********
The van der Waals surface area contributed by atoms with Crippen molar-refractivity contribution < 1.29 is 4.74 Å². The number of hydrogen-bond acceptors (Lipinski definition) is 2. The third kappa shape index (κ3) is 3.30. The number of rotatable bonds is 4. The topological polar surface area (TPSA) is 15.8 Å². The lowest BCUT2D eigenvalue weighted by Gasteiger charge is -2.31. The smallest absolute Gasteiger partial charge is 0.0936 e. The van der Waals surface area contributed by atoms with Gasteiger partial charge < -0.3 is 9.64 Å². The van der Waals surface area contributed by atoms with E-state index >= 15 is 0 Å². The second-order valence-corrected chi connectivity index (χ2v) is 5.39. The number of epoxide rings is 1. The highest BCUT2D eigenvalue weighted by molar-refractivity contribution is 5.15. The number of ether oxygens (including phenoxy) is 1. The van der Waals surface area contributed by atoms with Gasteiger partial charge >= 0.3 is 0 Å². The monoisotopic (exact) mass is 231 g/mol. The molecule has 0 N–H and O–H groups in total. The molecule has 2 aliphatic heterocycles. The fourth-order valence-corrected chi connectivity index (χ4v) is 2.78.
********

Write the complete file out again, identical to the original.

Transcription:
The van der Waals surface area contributed by atoms with Crippen molar-refractivity contribution < 1.29 is 4.74 Å². The number of hydrogen-bond acceptors (Lipinski definition) is 2. The third kappa shape index (κ3) is 3.30. The number of rotatable bonds is 4. The topological polar surface area (TPSA) is 15.8 Å². The lowest BCUT2D eigenvalue weighted by Gasteiger charge is -2.31. The smallest absolute Gasteiger partial charge is 0.0936 e. The van der Waals surface area contributed by atoms with Gasteiger partial charge < -0.3 is 9.64 Å². The van der Waals surface area contributed by atoms with E-state index >= 15 is 0 Å². The second-order valence-corrected chi connectivity index (χ2v) is 5.39. The number of epoxide rings is 1. The highest BCUT2D eigenvalue weighted by molar-refractivity contribution is 5.15. The number of ether oxygens (including phenoxy) is 1. The van der Waals surface area contributed by atoms with Gasteiger partial charge >= 0.3 is 0 Å². The monoisotopic (exact) mass is 231 g/mol. The molecule has 0 N–H and O–H groups in total. The molecule has 2 aliphatic heterocycles. The fourth-order valence-corrected chi connectivity index (χ4v) is 2.78.